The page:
Well since my articles in the “NZ Outdoor” 45 years ago, Fish and Game NZ commissioned constitutional lawyer Sir Geoffrey Palmer to prepare the necessary amendment to the laws. That happened years ago but inexplicably it was left to gather dust.
Indeed that Palmer Amendment is the solution.
Close the loophole and then it’s 100 percent clear cut to take a case against anyone preventing Joe or Josephine Angler being charged to go fishing – or to shoot a pheasant or duck.
In fact the issue is tied up directly with public access to the outdoors, for not only trout anglers but deerstalkers and trampers.
Fish and Game NZ, it seems, have thrown 100 years of public tradition out the window. In bizarre fashion by “okaying” game preserves they have arguably contravened the law, i.e. Section 23 of the Wildlife Act.
However if game preserves and fishout pond proposals are an indication, the basic agenda is commercialisation, flying in the face of 100 years of public access and clear intent of law.
What can be done?
Well groups are working hard at it to arrest this alarming trend. The NZ Federation of Freshwater Anglers (NZFFA) in association with the Council of Outdoor Recreation Assns of NZ (CORANZ), and associated groups such as NZDA and NZFWA, are taking the matter to the Minister of Conservation and answers are expected.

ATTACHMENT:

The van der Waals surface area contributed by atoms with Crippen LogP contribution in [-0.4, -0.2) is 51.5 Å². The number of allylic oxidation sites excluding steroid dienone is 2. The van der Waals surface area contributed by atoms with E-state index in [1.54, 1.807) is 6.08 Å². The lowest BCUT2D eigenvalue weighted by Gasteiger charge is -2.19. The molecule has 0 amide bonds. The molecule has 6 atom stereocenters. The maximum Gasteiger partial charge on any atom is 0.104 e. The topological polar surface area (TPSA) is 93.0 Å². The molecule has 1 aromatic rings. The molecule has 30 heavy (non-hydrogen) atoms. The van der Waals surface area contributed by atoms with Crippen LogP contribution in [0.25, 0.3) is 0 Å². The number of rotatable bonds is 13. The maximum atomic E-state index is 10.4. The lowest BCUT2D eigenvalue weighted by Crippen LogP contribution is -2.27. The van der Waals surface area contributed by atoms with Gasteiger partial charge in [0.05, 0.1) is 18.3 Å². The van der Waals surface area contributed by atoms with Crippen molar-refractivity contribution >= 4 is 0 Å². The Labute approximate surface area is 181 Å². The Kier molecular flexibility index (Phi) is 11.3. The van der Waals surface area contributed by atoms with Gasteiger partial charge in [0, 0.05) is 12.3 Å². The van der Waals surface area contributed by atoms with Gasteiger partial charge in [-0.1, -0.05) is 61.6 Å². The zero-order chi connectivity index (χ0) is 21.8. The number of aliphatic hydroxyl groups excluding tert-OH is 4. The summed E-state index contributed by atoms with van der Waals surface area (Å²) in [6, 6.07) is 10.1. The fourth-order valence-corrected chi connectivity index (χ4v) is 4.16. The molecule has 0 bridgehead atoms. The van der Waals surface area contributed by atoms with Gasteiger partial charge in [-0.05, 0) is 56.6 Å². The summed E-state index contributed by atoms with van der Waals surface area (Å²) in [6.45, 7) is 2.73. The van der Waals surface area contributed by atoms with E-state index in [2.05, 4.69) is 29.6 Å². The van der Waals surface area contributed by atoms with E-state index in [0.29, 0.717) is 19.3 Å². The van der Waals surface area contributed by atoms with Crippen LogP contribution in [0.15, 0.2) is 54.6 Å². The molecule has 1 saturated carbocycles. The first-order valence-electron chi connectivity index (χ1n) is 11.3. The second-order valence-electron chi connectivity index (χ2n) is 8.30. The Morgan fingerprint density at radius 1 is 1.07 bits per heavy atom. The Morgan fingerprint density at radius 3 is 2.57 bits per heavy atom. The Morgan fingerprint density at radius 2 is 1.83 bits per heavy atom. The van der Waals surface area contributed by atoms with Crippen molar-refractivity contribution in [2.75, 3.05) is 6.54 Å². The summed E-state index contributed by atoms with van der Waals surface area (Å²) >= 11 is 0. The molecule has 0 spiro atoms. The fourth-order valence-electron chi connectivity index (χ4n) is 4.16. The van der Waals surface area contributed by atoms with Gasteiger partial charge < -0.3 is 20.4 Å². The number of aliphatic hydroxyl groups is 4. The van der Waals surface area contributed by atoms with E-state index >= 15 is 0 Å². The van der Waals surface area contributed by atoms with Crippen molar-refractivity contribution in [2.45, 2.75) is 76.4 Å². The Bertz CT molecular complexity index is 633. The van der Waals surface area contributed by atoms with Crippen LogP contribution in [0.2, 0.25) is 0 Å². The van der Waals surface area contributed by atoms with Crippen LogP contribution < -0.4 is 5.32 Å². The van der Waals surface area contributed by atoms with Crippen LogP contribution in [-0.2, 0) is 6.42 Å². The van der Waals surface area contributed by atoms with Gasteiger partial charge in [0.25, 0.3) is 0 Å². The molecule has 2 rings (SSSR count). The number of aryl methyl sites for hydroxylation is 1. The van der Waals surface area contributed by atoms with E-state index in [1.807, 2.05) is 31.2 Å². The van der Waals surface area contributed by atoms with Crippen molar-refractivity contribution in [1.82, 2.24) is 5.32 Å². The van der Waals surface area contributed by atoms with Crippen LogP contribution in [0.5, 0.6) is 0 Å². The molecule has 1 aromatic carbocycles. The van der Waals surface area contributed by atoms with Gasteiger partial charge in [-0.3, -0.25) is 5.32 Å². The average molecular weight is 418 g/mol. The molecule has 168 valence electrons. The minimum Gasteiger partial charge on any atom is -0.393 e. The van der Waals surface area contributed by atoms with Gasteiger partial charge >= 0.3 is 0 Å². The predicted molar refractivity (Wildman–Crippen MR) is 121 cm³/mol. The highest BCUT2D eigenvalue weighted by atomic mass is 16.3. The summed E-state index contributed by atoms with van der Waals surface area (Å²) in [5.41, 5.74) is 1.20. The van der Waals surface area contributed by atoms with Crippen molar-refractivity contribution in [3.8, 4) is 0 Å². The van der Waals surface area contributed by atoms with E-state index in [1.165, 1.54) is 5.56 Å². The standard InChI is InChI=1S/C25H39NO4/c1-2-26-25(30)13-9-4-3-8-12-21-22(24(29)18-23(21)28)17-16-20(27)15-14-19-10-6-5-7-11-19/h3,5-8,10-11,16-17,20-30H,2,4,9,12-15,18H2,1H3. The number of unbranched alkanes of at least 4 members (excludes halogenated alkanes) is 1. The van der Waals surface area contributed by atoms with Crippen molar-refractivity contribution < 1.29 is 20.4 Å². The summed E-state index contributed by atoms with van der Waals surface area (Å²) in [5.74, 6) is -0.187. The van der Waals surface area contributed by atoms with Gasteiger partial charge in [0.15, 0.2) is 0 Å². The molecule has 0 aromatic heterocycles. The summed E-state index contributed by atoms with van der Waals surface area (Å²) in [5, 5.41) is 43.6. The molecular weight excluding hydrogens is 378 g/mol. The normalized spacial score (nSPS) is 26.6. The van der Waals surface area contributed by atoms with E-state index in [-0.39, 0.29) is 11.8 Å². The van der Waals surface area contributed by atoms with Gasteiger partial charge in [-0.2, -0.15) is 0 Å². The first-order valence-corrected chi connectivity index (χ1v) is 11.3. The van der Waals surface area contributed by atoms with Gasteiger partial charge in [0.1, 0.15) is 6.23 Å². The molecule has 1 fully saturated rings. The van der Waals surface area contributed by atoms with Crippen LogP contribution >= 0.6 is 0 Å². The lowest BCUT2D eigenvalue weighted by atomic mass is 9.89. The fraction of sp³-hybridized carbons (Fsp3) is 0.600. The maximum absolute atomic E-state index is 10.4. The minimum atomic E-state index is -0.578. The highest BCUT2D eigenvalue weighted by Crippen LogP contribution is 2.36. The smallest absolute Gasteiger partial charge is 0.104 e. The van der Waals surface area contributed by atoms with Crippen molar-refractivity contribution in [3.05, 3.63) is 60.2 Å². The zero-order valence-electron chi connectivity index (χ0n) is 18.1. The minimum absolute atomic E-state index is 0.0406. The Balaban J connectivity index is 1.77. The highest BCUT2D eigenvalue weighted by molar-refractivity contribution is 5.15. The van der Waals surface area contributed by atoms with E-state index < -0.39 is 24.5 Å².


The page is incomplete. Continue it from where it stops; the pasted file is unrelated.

What can you do?
Well questions need to be asked and answers demanded in lieu of Fish and Game NZ telling its shareholders (licence holders) very little or nothing .
Ask questions yourself of your fish and game council if you are a fishing or shooting licence holder. You may even alert your MP or write to the Prime Minister. After all we’re meant to live in a democracy.
Remember if commercialisation of game shooting and trout fishing sees the demise of public and free access, then the public ownership of trout (and game birds) will slide down the toilet.
In fact it’s teetering on the toilet rim now.
But at the present, moves are being made to privatise game bird shooting, and trout fishing. It is a move totally in the wrong direction to that ideal world.
It is an erosion of the public ownership of fish and game.
What should be done?
Implement the law of Section 23 and Section 26ZN as it was clearly intended. Insist the laws’ loophole be closed as per the Palmer Amendment.
Editor’s note: What will happen to Section 23 in the review? Will the public ownership be erased or will it be strengthened by adding those three words, “or access thereto”?